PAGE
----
- Use only bottled water to brush your teeth, unless you are told otherwise.
- Avoid ice, salads, re-heated food, uncooked shellfish, fruit not peeled, and food from street vendors.
- Avoid sunstroke/sunburn, which is most common during the day when the sun’s rays are most harmful.
The following are some conditions you may encounter while on a mission trip:
- Extended air-travel
- Housing without elevators or air conditioning
- Extensive walking, or taking public transportation, possibly while carrying luggage
- Full and/or very demanding schedule
- Food that is prepared for the whole mission’s team (you may not have control over what food is available)
- Sharing cramped living quarters
- Not having your own space and limited free time
- Scheduled activities not going according to plan – VERY OFTEN – Be Flexible!!
- Drink lots of water while flying.
- Alternate periods of rest with a little activity on the plane.
- Change the time on your watch to match your destination.
- Go to bed when evening comes instead of immediately on arrival (lessens the effects of jetlag).
Each trip is unique as to what is required to bring. This can depend on the culture, climate and guidelines of Mission 823. We also rely on your group leader’s recommendations for specific dress codes. You should only pack one suitcase and one carry-on bag (preferably a backpack). If you have agreed to bring pre-approved donations/aid to leave with the ministry there, you can pack those into a second suitcase/bag (but the bag will need to be packed inside your first bag on the trip home or left behind on the field).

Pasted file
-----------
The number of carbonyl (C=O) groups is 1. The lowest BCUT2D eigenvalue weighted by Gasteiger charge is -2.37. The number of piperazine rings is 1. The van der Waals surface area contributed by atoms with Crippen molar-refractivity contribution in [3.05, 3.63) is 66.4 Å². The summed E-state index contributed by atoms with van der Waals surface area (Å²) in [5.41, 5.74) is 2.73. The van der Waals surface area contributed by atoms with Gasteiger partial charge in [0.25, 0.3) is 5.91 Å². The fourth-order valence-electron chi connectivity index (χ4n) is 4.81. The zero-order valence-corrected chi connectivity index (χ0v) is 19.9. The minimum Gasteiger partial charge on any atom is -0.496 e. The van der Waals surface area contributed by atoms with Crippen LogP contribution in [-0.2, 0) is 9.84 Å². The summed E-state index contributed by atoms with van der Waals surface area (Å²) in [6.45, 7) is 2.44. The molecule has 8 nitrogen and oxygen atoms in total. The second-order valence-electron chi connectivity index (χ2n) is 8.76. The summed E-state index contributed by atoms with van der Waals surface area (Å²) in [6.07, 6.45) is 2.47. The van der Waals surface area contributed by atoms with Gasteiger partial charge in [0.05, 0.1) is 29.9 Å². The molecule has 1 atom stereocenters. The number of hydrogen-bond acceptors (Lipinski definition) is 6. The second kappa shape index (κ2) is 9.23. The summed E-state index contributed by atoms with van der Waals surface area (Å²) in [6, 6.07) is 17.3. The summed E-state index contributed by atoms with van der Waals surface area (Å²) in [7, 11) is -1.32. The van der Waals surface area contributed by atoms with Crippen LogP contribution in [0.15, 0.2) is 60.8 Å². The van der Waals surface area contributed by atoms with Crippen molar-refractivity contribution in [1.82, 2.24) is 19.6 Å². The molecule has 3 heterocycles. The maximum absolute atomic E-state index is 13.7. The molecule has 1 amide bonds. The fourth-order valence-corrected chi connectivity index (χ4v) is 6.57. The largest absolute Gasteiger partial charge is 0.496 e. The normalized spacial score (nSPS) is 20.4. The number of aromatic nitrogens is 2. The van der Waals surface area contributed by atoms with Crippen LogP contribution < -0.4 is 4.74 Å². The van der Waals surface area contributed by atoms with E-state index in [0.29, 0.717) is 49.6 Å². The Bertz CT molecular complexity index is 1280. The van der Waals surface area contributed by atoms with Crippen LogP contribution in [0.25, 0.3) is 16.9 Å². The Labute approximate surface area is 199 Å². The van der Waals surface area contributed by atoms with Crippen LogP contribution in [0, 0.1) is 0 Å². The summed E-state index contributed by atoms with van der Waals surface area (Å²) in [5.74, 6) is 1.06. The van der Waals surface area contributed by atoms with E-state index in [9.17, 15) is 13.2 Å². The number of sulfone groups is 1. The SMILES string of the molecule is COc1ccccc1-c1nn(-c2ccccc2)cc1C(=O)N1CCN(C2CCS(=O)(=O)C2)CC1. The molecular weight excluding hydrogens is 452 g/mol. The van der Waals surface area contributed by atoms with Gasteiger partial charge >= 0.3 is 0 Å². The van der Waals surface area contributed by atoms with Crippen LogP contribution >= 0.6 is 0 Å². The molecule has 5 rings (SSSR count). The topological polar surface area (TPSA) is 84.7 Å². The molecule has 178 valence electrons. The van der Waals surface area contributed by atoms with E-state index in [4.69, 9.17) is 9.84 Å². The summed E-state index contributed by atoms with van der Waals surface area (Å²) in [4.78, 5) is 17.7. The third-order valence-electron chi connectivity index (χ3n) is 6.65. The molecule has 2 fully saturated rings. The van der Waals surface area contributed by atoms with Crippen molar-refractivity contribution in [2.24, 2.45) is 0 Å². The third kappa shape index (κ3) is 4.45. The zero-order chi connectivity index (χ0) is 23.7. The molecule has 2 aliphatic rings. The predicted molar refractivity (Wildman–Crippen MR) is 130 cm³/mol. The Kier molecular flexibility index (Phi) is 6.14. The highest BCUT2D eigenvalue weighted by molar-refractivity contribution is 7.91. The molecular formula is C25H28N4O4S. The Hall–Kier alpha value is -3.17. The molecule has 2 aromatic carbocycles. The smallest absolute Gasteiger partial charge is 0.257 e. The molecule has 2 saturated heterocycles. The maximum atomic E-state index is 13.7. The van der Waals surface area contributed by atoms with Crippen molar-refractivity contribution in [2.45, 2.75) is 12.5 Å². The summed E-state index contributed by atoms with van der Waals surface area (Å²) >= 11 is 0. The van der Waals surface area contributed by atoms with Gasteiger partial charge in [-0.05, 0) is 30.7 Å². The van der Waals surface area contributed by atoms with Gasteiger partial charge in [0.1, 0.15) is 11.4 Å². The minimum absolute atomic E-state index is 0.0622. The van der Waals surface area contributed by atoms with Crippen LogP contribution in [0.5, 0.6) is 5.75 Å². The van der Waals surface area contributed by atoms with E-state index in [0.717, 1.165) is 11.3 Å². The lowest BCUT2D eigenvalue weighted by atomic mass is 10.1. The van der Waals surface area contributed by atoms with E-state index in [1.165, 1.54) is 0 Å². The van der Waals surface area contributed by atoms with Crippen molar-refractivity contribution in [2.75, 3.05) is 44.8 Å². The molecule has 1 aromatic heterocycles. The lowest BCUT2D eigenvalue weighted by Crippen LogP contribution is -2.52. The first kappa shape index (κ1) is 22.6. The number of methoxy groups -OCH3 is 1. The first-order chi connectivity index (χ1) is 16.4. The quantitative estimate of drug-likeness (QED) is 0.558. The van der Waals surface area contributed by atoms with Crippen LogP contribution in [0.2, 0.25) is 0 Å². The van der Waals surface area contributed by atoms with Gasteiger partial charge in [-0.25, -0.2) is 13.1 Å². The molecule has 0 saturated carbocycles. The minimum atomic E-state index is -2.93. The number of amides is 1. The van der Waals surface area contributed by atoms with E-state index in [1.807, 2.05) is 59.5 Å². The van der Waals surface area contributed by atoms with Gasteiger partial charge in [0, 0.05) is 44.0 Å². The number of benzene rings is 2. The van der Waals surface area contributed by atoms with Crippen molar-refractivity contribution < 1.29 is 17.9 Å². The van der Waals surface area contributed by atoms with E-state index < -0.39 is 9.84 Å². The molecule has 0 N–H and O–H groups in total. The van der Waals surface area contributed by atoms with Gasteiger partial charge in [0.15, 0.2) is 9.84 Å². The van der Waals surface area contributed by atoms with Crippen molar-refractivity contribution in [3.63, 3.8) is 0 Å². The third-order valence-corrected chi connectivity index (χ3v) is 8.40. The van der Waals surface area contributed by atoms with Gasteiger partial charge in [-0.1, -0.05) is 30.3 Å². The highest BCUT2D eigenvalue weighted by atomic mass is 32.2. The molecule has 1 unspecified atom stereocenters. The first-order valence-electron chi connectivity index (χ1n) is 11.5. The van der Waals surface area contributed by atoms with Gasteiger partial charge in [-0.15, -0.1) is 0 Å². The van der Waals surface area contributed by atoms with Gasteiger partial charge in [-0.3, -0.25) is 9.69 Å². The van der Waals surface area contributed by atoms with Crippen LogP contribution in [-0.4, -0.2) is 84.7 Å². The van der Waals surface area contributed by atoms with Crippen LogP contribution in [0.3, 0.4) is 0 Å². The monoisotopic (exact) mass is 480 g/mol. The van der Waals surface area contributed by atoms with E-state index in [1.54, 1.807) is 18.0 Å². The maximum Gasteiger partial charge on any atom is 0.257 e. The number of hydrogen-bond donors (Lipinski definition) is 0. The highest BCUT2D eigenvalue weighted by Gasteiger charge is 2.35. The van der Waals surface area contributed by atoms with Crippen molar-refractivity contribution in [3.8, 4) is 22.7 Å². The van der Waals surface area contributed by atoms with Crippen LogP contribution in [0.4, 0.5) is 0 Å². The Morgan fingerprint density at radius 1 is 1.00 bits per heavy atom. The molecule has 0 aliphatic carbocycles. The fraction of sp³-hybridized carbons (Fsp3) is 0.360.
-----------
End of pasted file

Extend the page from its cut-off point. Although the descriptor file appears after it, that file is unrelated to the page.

Suggested items to pack:
- Casual clothes - be prepared to wear outer clothing more than once – this will help keep your suitcases light.
- Don’t bring t-shirts with slogans that could be considered offensive/inappropriate or that “advertise” that you are an American or a foreigner.
- All clothing should be modest – shorts are allowed but should be long enough so that there is no question if they are modest or not. Girls should not wear any see-through clothing, low-cut tops or crop tops. Yoga pants or leggings should only be worn under a long shirt or a dress when in public.
- Dress/Church clothes – bring one nicer outfit for church, the ladies should bring a skirt or dress.
- Tennis shoes and/or hiking shoes
- Camera/mobile phone with camera
- Flashlight with extra batteries
- Bible, pen, and notebook with paper
- Sunglasses and/or hat
- Water bottle or CamelBack
- Personal favorite snack foods
- Personal money for snacks, souvenirs, etc.
- Charger for phone/tablet – bring a plug adapter that converts to the rounded prongs for Europe.
**Read the plugs and electrical info on all your electrical gear, if it says 50-60 Hz and 100-240 volts, you will be fine with just the plug adapter.
Medical Related Essentials to Bring:
- Any medications currently taking (in original Rx containers)
- Band-Aids in a variety of sizes
- Alcohol wipes
- Safety pins
- Antihistamine tablets (for allergic reactions)
- Mosquito repellent
- Insect bite treatment
- Hand sanitizer
- Imodium tablets (for diarrhea)
- Eye drops
- Spare pair of contact lenses or glasses